By the time attorneys from the Animal Legal Defense Fund received the results of a records request for Tony the tiger’s veterinary checkup, it was too late.
The tiger — a truck stop attraction off Interstate 10 in Grosse Tete — was euthanized in October 2017 "to prevent Tony from suffering” following “typical signs that death was imminent," according to a statement from the owners.
Now the ALDF is fighting to ensure that those kinds of records requests are processed much faster, which the ALDF says could have a significant impact on the jurisdiction over the health and well-being of big cats and other animals around the U.S.
Tony’s death followed years-long litigation and court battles among the ALDF, Tony’s owners and state and federal government agencies in the ALDF’s attempts to move the Siberian-Bengal tiger, who was six months old when he moved to an enclosure at the truck stop in 2001, into a big cat sanctuary.
In April 2017, the ALDF requested the USDA’s Animal and Plant Health Inspection Service determine whether Tony’s owners and enclosure were in violation of the Animal Welfare Act. The ALDF later requested an expedited Freedom of Information Act request for records related to Tony’s medical inspection.
Failure to receive an expedited request “could reasonably be expected to pose an imminent threat to the life or physical safety of an individual,” according to FOIA regulations.
But those results returned Oct. 20, three days after Tony’s death and six months after ALDF requested for an expedited return.
The ALDF was denied an expedited processing request on the USDA’s grounds that “Tony the Tiger is not considered an ‘individual’” under the FOIA because “the term ‘individual’ in this matter only encompasses human beings.”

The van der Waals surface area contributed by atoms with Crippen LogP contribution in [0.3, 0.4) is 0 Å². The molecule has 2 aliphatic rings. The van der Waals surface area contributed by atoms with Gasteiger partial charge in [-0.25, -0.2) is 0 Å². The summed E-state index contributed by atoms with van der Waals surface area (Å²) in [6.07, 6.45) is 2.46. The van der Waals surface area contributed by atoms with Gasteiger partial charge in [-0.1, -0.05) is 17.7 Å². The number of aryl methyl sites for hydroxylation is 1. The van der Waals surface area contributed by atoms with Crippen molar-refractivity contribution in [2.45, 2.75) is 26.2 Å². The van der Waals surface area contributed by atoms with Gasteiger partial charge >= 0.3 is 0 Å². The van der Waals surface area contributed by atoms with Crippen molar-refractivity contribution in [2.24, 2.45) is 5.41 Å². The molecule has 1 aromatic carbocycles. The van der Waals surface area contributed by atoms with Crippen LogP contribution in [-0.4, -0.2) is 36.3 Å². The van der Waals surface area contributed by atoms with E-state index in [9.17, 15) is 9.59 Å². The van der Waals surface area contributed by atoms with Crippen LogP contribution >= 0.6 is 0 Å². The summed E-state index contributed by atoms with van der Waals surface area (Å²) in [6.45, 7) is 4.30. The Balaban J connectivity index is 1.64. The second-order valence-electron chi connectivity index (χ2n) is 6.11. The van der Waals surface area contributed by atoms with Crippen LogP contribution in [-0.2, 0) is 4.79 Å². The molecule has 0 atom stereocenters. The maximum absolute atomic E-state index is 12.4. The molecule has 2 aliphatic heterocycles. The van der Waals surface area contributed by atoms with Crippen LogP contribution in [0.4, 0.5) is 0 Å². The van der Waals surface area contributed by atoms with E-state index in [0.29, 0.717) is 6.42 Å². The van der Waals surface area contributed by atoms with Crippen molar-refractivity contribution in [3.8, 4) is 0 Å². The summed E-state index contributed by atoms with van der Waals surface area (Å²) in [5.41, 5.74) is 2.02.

“That doesn’t make any sense,” says ALDF senior staff attorney Tony Eliseuson, arguing that even a cursory definition of “individual” in a dictionary would encompass animals, among other things.
A U.S. District Court ruling came against the ALDF in May, and ALDF attorneys filed their appeal July 18.
The ALDF pointed to Merriam-Webster’s dictionary definition of individual as “a particular being or thing as distinguished from a class, species, or collection.” The court disagreed, arguing that it’s “ordinary meaning” in the context of a FOIA request is to mean “human,” and it would be up to Congress, not the courts, to redefine whether it can encompass nonhuman animals.
“What this case is about now is not just a fight for Tony and his records but for all the other captive wild animals who may be in a similar situation,” Eliseuson says, “who may have their life or well-being in jeopardy, and groups like ours or any citizens should be able to get access to those veterinary records and inspection records to make sure the appropriate steps are taken to prevent any bad outcomes.”
The results of the FOIA request revealed that Tony’s owner Michael Sandlin was made aware by Tony’s vet that “the end was near,” Eliseuson said. “We did not know that. If we had known that, we could’ve tried to take more active steps in the Louisiana state court case or informed Louisiana regulators the vet was not doing an appropriate job.”
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If the argument sticks in the 9th Circuit Court of Appeals, the ALDF hopes it would empower people in other jurisdictions to push for expedited FOIA returns, capable of “nationwide ramifications that will help our organization and citizens,” Eliseuson said.
“It’s just a question of whether the 9th Circuit gets it right, and determines that the term ‘individual’ has a broad meaning that applies to non-human animals.”
Meanwhile, a state judge is set to rule whether Louisiana can keep its big cat ban in effect. In 2014, legislation signed by then-Gov. Bobby Jindal exempted Tony from the ban, but prevented Sandlin from having more big cats following Tony's death.